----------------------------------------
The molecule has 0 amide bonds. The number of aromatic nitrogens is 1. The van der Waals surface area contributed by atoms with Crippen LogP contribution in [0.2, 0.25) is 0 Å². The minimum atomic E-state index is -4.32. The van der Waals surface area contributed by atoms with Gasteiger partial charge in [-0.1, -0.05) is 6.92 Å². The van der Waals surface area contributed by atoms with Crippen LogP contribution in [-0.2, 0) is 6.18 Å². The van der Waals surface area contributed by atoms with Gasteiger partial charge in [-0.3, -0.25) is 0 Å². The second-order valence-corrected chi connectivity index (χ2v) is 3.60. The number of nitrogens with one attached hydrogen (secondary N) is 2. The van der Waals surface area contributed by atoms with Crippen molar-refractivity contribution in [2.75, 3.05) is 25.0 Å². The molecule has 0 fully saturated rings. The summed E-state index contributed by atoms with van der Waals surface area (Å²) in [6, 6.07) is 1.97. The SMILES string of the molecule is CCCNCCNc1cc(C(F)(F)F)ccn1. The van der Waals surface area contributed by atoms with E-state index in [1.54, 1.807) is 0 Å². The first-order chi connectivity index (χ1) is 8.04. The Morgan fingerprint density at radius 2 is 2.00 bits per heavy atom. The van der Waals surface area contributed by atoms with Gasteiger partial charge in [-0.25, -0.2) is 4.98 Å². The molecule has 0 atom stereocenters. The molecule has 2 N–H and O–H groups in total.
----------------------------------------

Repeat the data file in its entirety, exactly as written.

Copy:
The molecule has 0 amide bonds. The number of aromatic nitrogens is 1. The van der Waals surface area contributed by atoms with Crippen LogP contribution in [0.2, 0.25) is 0 Å². The minimum atomic E-state index is -4.32. The van der Waals surface area contributed by atoms with Gasteiger partial charge in [-0.1, -0.05) is 6.92 Å². The van der Waals surface area contributed by atoms with Crippen LogP contribution in [-0.2, 0) is 6.18 Å². The van der Waals surface area contributed by atoms with Gasteiger partial charge in [-0.3, -0.25) is 0 Å². The second-order valence-corrected chi connectivity index (χ2v) is 3.60. The number of nitrogens with one attached hydrogen (secondary N) is 2. The van der Waals surface area contributed by atoms with Crippen molar-refractivity contribution in [2.75, 3.05) is 25.0 Å². The molecule has 0 fully saturated rings. The summed E-state index contributed by atoms with van der Waals surface area (Å²) in [6, 6.07) is 1.97. The SMILES string of the molecule is CCCNCCNc1cc(C(F)(F)F)ccn1. The van der Waals surface area contributed by atoms with E-state index in [1.54, 1.807) is 0 Å². The first-order chi connectivity index (χ1) is 8.04. The Morgan fingerprint density at radius 2 is 2.00 bits per heavy atom. The van der Waals surface area contributed by atoms with Gasteiger partial charge in [-0.25, -0.2) is 4.98 Å². The molecule has 0 atom stereocenters. The molecule has 2 N–H and O–H groups in total.